Author(s): Pei M, Li JT, Shoukry M, Zhang Y
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Abstract Cell-based therapy is a promising biological approach for the treatment of cartilage defects. Due to the small size of autologous cartilage samples available for cell transplantation in patients, cells need to be expanded to yield a sufficient cell number for cartilage repair. However, chondrocytes and adult stem cells tend to become replicatively senescent once they are expanded on conventional plastic flasks. Many studies demonstrate that the loss of cell properties is concomitant with the decreased cell proliferation capacity. This is a significant challenge for cartilage tissue engineering and regeneration. Despite much progress having been made in cell expansion, there are still concerns over expanded cell size and quality for cell transplantation applications. Recently, in vivo investigations in stem cell niches have suggested the importance of developing an in vitro stem cell microenvironment for cell expansion and tissue-specific differentiation. Our and other investigators' work indicates that a decellularized stem cell matrix (DSCM) may provide such an expansion system to yield large-quantity and high-quality cells for cartilage tissue engineering and regeneration. This review briefly introduces key parameters in an in vivo stem cell niche and focuses on our recent work on DSCM for its rejuvenating or reprograming effect on various adult stem cells and chondrocytes. Since research in DSCM is still in its infancy, we are only able to discuss some potential mechanisms of DSCM on cell proliferation and chondrogenic potential. Further investigations of the underlying mechanism and in vivo regeneration capacity will allow this approach to be used in clinics.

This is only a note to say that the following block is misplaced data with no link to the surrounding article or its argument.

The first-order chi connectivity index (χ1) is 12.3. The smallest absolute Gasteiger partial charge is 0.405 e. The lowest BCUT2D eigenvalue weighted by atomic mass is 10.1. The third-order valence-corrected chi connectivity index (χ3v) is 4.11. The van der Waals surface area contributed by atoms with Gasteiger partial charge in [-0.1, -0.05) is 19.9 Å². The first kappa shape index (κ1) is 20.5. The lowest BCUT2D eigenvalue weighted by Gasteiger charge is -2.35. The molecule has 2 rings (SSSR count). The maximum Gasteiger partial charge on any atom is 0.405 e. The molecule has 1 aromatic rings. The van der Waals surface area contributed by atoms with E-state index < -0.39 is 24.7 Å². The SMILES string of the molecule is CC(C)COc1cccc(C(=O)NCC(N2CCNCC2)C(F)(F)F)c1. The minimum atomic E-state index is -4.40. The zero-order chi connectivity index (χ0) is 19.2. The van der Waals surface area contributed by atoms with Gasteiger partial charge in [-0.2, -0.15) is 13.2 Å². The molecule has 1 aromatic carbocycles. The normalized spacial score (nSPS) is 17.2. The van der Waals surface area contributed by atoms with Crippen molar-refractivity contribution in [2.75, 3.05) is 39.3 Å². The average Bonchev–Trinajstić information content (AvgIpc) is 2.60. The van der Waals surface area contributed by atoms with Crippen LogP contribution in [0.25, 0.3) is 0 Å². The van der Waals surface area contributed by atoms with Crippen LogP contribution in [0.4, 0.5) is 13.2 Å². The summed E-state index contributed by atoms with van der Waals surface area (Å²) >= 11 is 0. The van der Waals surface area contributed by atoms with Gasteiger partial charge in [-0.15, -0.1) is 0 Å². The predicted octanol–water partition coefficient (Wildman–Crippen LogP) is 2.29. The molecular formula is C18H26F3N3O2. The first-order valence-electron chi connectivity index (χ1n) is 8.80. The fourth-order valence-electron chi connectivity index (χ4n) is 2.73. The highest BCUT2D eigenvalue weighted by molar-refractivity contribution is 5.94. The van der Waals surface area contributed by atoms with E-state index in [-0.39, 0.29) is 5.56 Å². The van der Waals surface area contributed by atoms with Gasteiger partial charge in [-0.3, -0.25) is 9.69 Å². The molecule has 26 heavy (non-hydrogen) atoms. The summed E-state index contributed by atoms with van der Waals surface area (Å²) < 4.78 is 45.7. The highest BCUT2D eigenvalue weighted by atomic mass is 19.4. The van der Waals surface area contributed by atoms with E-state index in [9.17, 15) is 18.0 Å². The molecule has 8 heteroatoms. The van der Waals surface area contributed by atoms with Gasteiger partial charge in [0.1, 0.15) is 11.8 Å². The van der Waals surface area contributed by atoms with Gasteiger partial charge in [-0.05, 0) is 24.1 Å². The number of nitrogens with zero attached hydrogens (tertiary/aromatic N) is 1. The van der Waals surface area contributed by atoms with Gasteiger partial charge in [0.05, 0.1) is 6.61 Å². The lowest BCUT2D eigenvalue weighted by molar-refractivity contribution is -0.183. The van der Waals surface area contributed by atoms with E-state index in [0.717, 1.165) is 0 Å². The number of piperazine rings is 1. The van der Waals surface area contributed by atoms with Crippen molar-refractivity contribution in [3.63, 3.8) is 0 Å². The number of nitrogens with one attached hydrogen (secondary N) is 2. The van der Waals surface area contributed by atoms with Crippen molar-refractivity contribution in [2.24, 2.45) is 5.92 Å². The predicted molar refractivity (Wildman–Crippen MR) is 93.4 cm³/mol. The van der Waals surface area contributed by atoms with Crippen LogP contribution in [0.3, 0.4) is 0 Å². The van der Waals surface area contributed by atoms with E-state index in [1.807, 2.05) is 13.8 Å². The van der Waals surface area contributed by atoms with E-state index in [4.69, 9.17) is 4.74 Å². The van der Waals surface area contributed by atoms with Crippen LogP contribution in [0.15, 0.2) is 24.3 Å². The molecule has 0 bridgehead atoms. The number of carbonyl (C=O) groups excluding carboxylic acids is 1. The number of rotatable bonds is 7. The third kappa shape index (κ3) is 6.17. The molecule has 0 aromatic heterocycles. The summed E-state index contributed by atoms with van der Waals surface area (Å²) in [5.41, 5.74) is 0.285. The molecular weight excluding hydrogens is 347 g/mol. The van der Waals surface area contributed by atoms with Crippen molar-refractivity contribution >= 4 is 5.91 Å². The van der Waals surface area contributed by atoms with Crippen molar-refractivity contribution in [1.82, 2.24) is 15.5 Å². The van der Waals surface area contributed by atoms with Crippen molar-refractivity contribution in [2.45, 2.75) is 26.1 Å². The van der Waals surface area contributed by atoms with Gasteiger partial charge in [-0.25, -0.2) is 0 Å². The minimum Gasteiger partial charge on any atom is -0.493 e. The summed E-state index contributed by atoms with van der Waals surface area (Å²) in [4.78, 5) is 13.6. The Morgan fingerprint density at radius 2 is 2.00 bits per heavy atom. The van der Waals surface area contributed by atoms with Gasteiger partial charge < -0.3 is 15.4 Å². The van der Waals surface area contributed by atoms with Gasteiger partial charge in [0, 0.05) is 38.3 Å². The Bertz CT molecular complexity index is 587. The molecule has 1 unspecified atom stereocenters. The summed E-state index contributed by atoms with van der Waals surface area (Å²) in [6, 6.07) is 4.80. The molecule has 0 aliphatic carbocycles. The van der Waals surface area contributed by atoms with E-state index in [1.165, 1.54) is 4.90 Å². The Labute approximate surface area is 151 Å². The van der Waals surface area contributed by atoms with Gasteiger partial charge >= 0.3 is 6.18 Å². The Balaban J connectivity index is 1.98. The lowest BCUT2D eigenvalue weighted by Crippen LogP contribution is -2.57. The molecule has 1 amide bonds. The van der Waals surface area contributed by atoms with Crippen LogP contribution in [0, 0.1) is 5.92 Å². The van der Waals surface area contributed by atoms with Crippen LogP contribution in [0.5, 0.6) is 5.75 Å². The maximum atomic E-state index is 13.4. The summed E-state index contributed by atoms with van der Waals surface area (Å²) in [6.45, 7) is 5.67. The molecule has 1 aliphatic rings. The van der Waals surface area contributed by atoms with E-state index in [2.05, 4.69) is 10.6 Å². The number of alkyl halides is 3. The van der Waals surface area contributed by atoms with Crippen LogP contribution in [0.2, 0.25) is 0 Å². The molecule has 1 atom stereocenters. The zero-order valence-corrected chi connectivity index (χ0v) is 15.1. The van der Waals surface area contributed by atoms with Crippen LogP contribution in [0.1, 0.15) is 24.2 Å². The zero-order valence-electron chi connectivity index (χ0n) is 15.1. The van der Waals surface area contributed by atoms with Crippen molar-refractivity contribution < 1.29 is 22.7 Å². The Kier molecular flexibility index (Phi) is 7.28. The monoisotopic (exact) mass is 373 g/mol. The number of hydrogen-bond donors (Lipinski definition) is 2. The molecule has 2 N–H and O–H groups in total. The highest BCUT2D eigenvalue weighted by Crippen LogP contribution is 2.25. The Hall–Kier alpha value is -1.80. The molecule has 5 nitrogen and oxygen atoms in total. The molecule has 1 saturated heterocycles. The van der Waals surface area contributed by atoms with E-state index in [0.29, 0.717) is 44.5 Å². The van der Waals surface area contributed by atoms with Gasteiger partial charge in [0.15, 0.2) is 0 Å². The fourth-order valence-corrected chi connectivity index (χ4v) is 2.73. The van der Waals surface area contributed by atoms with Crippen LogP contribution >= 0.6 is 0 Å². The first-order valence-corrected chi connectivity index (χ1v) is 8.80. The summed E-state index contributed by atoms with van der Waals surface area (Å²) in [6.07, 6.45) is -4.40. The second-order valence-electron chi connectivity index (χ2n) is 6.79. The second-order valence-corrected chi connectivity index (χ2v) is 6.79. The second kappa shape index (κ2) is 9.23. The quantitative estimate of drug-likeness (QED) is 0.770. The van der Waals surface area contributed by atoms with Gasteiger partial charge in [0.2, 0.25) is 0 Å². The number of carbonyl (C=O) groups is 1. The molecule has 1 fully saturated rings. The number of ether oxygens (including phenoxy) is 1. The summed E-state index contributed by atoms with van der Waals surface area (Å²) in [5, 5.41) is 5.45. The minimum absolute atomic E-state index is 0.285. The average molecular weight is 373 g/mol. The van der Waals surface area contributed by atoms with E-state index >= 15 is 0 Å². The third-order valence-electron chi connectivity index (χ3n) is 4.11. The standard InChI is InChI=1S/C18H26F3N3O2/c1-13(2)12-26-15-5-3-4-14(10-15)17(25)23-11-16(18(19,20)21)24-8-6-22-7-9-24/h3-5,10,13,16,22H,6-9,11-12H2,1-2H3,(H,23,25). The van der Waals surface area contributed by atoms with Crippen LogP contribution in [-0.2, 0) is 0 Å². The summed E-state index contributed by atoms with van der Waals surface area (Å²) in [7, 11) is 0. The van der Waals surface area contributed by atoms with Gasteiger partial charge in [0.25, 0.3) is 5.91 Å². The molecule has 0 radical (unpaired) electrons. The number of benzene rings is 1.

This article was published in Eur Cell Mater
and referenced in Surgery: Current Research